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NAME

       readv, writev, preadv, pwritev - read or write data into multiple buffers

SYNOPSIS

       #include <sys/uio.h>

       ssize_t readv(int fd, const struct iovec *iov, int iovcnt);

       ssize_t writev(int fd, const struct iovec *iov, int iovcnt);

       ssize_t preadv(int fd, const struct iovec *iov, int iovcnt,
                      off_t offset);

       ssize_t pwritev(int fd, const struct iovec *iov, int iovcnt,
                       off_t offset);

   Feature Test Macro Requirements for glibc (see feature_test_macros(7)):

       preadv(), pwritev(): _BSD_SOURCE

DESCRIPTION

       The  readv()  system  call  reads  iovcnt  buffers  from the file associated with the file
       descriptor fd into the buffers described by iov ("scatter input").

       The writev() system call writes iovcnt buffers of  data  described  by  iov  to  the  file
       associated with the file descriptor fd ("gather output").

       The pointer iov points to an array of iovec structures, defined in <sys/uio.h> as:

           struct iovec {
               void  *iov_base;    /* Starting address */
               size_t iov_len;     /* Number of bytes to transfer */
           };

       The readv() system call works just like read(2) except that multiple buffers are filled.

       The writev() system call works just like write(2) except that multiple buffers are written
       out.

       Buffers are processed in array order.  This means that  readv()  completely  fills  iov[0]
       before  proceeding  to  iov[1],  and  so on.  (If there is insufficient data, then not all
       buffers pointed to by iov may be filled.)   Similarly,  writev()  writes  out  the  entire
       contents of iov[0] before proceeding to iov[1], and so on.

       The  data  transfers  performed  by  readv()  and writev() are atomic: the data written by
       writev() is written as a single block that is not intermingled with output from writes  in
       other  processes (but see pipe(7) for an exception); analogously, readv() is guaranteed to
       read a contiguous block of data from the file, regardless of read operations performed  in
       other  threads  or  processes  that  have file descriptors referring to the same open file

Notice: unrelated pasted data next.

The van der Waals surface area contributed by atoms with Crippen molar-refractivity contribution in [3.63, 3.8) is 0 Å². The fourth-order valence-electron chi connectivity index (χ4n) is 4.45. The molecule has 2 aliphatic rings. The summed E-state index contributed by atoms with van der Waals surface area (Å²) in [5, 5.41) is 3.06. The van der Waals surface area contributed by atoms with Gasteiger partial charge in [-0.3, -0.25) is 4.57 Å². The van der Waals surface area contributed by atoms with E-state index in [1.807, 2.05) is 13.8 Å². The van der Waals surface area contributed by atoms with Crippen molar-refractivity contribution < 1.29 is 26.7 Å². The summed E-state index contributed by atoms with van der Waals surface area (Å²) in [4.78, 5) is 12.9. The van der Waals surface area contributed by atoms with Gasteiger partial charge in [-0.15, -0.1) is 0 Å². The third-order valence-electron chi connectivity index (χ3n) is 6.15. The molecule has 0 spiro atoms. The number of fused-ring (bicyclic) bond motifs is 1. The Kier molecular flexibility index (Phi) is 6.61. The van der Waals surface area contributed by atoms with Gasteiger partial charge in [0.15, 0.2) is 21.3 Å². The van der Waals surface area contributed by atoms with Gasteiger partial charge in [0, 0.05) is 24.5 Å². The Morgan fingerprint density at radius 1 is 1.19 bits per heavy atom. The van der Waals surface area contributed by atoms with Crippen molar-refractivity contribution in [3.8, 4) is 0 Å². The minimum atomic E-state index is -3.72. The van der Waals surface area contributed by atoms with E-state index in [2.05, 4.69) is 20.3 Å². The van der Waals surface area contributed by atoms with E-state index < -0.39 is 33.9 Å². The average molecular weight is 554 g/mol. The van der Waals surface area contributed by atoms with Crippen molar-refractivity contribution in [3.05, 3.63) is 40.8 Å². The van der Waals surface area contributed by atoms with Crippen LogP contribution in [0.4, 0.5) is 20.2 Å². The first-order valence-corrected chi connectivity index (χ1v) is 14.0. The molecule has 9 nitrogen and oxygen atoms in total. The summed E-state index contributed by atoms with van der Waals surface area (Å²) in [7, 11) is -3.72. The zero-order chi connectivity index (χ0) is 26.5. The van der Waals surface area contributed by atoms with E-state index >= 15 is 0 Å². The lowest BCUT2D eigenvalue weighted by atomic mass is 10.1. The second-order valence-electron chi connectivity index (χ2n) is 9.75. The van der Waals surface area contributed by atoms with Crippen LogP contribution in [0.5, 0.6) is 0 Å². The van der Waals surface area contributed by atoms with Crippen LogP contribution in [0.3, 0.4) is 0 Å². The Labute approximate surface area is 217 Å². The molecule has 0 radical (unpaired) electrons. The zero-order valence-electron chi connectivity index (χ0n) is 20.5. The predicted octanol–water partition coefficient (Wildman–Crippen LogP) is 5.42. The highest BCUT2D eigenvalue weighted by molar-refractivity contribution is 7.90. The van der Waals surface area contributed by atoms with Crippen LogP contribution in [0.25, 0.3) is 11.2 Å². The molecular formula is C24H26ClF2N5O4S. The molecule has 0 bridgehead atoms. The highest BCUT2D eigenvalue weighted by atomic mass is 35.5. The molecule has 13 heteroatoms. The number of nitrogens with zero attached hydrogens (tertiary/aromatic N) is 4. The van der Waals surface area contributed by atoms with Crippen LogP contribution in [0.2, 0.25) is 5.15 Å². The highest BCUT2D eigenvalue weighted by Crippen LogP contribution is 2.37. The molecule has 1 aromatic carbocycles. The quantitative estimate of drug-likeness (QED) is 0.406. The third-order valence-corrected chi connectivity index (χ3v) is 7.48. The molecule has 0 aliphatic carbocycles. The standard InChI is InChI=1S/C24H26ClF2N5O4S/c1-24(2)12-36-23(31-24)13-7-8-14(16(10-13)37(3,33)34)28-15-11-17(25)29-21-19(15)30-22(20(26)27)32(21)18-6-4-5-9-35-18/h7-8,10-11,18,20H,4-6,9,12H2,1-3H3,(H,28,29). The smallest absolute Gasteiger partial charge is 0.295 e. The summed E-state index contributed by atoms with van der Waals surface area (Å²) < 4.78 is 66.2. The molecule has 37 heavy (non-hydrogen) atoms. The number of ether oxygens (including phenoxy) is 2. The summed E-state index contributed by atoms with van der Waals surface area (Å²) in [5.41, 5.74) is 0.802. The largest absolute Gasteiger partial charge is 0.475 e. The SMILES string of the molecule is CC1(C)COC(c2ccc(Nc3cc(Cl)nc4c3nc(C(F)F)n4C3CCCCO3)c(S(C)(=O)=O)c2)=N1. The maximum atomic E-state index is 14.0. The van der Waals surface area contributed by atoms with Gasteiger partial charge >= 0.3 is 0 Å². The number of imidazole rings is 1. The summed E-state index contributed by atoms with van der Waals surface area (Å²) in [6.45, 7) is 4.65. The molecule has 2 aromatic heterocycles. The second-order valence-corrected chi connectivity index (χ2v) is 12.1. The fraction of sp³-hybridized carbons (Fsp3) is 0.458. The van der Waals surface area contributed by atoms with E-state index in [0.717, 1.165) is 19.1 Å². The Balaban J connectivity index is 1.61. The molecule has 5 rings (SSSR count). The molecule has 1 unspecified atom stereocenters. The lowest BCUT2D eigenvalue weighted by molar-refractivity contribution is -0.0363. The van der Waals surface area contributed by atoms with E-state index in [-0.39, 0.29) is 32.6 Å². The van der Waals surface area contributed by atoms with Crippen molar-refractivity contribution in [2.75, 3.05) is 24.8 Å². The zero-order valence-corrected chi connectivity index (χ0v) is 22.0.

description (see open(2)).

   preadv() and pwritev()
       The preadv() system call combines the functionality of readv() and pread(2).  It  performs
       the  same  task  as  readv(), but adds a fourth argument, offset, which specifies the file
       offset at which the input operation is to be performed.

       The pwritev() system call combines  the  functionality  of  writev()  and  pwrite(2).   It
       performs  the  same  task as writev(), but adds a fourth argument, offset, which specifies
       the file offset at which the output operation is to be performed.

       The file offset is not changed by these system calls.  The file referred to by fd must  be
       capable of seeking.

RETURN VALUE

       On  success,  readv() and preadv() return the number of bytes read; writev() and pwritev()
       return the number of  bytes  written.   On  error,  -1  is  returned,  and  errno  is  set
       appropriately.

ERRORS

       The errors are as given for read(2) and write(2).  Furthermore, preadv() and pwritev() can
       also fail for the same reasons as lseek(2).  Additionally, the following error is defined:

       EINVAL The sum of the iov_len values overflows an ssize_t value.   Or,  the  vector  count
              iovcnt is less than zero or greater than the permitted maximum.

VERSIONS

       preadv()  and pwritev() first appeared in Linux 2.6.30; library support was added in glibc
       2.10.

CONFORMING TO

       readv(), writev(): 4.4BSD (these system calls first  appeared  in  4.2BSD),  POSIX.1-2001.
       Linux libc5 used size_t as the type of the iovcnt argument, and int as the return type.

       preadv(), pwritev(): nonstandard, but present also on the modern BSDs.

NOTES

   Linux Notes
       POSIX.1-2001  allows an implementation to place a limit on the number of items that can be
       passed in iov.   An  implementation  can  advertise  its  limit  by  defining  IOV_MAX  in
       <limits.h>  or  at run time via the return value from sysconf(_SC_IOV_MAX).  On Linux, the
       limit advertised by these mechanisms is 1024, which is the true  kernel  limit.   However,
       the  glibc  wrapper functions do some extra work if they detect that the underlying kernel
       system call failed because this limit was exceeded.  In the case of  readv()  the  wrapper
       function  allocates a temporary buffer large enough for all of the items specified by iov,
       passes that buffer in a call to read(2), copies data from  the  buffer  to  the  locations
       specified  by  the iov_base fields of the elements of iov, and then frees the buffer.  The
       wrapper function for writev() performs the analogous task using a temporary buffer  and  a
       call to write(2).

BUGS

       It  is  not  advisable  to  mix  calls  to  readv()  or  writev(),  which  operate on file
       descriptors, with the functions from the stdio library; the results will be undefined  and
       probably not what you want.

EXAMPLE

       The following code sample demonstrates the use of writev():

           char *str0 = "hello ";
           char *str1 = "world\n";
           struct iovec iov[2];
           ssize_t nwritten;

           iov[0].iov_base = str0;
           iov[0].iov_len = strlen(str0);
           iov[1].iov_base = str1;
           iov[1].iov_len = strlen(str1);

           nwritten = writev(STDOUT_FILENO, iov, 2);

SEE ALSO

       pread(2), read(2), write(2)

COLOPHON

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       project, and information about reporting bugs, can be found at  http://man7.org/linux/man-
       pages/.